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STS-120 day 2 highlights

Flight Day 2 of Discovery's mission focused on heat shield inspections. This movie shows the day's highlights.


STS-120 day 1 highlights

The highlights from shuttle Discovery's launch day are packaged into this movie.


STS-118: Highlights

The STS-118 crew, including Barbara Morgan, narrates its mission highlights film and answers questions in this post-flight presentation.

 Full presentation
 Mission film

STS-120: Rollout to pad

Space shuttle Discovery rolls out of the Vehicle Assembly Building and travels to launch pad 39A for its STS-120 mission.


Dawn leaves Earth

NASA's Dawn space probe launches aboard a Delta 2-Heavy rocket from Cape Canaveral to explore two worlds in the asteroid belt.

 Full coverage

Dawn: Launch preview

These briefings preview the launch and science objectives of NASA's Dawn asteroid orbiter.

 Launch | Science

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Iron 'snow' helps maintain Mercury’s magnetic field

Posted: May 12, 2008

Just like snowflakes form in the Earth’s atmosphere and drift to the ground, new scientific evidence suggests that deep inside the planet Mercury, iron “snow” forms and falls toward the centre of the planet, and could be responsible for Mercury’s magnetic field.

Although scientists know from Earth-based radar measurements of Mercury’s rotation that the planet’s iron-rich core is partially molten, in the absence of seismological data little is known about its physical state, and many models struggle to explain Mercury’s weak magnetic field, which is about 100 times weaker than the Earth’s. Scientists do know, however, that the core contains a proportion of sulphur which lowers the melting point of iron, and is thought to play an important role in producing the planet’s magnetic field.

To try and understand the physical state of Mercury’s core, researchers from the University of Illinois and Case Western Reserve University used high pressure equipment – a multi-anvil press – to study the melting behaviour of an iron-sulphur mixture at high pressure and temperature. After each iron-sulphur sample was compressed to a specific pressure and heated to a specific temperature, the sample was then quenched, cut in two, and analysed. “Rapid quenching preserves the sample’s texture, which reveals the separation of the solid and liquid phases, and the sulphur content in each phase,” says Bin Chen of the University of Illinois, who lead the research. “Based on our experimental results, we can infer what is going on in Mercury’s core.”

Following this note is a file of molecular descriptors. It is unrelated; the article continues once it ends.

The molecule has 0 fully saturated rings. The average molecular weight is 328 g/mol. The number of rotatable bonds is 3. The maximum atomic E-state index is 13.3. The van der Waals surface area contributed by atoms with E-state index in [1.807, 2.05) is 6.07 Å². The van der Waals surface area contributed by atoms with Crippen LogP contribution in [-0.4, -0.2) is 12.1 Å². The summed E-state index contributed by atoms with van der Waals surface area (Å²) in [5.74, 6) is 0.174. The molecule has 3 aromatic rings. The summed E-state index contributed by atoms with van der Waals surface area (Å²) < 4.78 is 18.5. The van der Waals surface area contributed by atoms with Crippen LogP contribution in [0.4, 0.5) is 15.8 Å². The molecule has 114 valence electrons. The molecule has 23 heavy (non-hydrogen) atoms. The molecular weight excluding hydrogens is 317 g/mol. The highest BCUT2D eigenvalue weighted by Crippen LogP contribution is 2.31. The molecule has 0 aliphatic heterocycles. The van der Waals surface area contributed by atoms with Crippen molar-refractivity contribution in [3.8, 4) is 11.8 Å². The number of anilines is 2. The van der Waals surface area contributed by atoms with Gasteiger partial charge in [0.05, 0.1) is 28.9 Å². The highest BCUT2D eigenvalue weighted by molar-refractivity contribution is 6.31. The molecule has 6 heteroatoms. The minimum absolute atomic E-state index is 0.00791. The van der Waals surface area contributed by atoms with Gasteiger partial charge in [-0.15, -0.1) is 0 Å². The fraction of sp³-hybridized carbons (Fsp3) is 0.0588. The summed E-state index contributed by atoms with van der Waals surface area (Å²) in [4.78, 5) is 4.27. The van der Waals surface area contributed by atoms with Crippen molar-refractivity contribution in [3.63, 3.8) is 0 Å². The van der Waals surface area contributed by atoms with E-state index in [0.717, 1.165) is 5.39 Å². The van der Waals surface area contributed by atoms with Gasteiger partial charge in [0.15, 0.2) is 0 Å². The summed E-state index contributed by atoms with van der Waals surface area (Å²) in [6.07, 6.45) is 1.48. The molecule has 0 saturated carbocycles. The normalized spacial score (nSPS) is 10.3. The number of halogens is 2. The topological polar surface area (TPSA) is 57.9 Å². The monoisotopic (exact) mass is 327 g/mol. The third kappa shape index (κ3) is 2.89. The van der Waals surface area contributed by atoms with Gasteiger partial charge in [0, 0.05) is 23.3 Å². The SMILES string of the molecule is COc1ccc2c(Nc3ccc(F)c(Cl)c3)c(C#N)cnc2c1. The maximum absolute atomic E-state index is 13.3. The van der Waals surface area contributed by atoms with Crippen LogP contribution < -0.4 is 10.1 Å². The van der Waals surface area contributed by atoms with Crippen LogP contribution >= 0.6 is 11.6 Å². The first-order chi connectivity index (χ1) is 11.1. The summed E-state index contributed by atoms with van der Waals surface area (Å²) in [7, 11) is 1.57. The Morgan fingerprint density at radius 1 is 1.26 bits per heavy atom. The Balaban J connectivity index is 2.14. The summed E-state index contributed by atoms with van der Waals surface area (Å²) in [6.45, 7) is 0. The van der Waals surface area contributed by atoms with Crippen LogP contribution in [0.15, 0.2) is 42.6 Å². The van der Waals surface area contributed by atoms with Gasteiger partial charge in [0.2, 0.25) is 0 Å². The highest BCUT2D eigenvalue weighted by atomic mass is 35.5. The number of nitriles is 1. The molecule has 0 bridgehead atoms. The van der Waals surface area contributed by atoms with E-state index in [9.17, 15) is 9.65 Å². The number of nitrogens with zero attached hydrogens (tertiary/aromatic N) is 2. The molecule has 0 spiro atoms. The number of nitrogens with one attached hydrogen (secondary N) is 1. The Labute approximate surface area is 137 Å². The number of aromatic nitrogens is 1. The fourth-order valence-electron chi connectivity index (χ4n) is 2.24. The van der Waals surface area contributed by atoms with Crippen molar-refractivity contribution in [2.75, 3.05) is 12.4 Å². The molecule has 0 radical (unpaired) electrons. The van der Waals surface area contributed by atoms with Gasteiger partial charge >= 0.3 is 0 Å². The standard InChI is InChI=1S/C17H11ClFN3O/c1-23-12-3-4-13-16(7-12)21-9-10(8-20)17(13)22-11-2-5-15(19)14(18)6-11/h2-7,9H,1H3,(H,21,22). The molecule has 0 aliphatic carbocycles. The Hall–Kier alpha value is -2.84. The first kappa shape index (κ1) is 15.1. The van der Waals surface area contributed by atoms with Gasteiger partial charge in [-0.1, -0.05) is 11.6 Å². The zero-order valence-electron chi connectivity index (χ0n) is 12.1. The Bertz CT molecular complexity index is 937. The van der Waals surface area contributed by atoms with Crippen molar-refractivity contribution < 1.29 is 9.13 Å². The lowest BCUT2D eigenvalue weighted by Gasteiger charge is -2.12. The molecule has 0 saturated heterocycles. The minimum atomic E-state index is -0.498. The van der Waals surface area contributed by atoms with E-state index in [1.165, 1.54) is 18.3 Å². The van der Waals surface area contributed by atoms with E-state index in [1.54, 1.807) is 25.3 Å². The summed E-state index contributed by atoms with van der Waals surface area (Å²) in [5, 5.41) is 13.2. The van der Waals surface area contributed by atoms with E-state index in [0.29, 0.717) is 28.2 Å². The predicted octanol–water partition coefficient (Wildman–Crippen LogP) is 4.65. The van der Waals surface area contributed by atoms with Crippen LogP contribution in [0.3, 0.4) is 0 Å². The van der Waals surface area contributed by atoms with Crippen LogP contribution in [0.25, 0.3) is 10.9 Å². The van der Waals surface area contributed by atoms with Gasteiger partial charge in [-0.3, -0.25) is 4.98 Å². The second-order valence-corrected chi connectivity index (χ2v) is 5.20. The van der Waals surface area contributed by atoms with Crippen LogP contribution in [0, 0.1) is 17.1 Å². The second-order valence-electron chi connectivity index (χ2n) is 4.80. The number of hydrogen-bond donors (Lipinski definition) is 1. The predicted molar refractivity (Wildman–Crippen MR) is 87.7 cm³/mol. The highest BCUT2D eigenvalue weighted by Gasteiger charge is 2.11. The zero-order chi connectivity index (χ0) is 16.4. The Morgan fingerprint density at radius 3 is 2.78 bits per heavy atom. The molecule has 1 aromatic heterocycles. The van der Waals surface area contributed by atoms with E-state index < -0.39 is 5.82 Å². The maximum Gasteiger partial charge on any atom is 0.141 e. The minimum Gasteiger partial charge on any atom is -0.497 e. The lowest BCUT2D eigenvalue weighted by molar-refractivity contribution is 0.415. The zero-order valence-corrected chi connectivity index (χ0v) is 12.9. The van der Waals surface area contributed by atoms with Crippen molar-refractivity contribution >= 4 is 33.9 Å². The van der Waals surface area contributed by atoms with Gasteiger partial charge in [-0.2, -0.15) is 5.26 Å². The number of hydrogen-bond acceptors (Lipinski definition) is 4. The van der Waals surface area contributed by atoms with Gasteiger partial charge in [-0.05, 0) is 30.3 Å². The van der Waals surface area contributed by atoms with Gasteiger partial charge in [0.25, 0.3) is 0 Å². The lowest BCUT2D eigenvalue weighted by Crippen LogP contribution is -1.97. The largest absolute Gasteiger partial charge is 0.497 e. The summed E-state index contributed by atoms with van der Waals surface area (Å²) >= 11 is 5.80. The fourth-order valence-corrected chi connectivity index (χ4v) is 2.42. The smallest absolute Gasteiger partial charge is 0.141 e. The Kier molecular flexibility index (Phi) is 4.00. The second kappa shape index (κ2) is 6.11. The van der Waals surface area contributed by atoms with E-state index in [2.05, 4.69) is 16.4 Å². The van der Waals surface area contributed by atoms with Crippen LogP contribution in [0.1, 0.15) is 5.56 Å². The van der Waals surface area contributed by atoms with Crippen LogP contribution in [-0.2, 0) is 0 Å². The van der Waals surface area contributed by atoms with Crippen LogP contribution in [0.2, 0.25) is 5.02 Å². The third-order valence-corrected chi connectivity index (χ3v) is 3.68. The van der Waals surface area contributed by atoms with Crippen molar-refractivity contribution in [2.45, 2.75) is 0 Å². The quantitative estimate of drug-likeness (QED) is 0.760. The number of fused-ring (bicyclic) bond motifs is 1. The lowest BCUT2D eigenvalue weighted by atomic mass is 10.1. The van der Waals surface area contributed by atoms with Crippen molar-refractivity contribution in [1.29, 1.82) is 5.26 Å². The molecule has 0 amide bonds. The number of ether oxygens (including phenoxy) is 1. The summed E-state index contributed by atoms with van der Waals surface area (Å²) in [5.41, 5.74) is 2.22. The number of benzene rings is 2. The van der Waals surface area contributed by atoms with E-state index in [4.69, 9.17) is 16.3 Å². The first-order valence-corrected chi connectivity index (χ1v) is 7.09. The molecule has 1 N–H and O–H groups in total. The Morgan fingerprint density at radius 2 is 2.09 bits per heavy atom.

Professor Jie "Jackie" Li and graduate student Bin Chen have concluded that iron "snow" forms and falls towards the centre of the planet Mercury and could be responsible for the planet's magnetic field. Image: L. Brian Stauffer.

The results imply that as the molten, iron-sulphur mixture in the outer core slowly cools, iron atoms condense into cubic “flakes” that fall toward the planet’s center. As the iron snow sinks and the lighter, sulphur-rich liquid rises, convection currents are created that power the dynamo and produce the planet’s weak magnetic field. The researchers also speculate that Mercury’s core could be precipitating iron snow in two distinct zones, a unique scenario among the terrestrial planets and terrestrial-like moons in our Solar System.

“Mercury’s snowing core opens up new scenarios where convection may originate and generate global magnetic fields,” said University of Illinois professor Jie "Jackie" Li. “Our findings have direct implications for understanding the nature and evolution of Mercury’s core, and those of other planets and moons.” The findings also provide a new context into which forthcoming observational data from NASA’s MESSENGER spacecraft can be placed.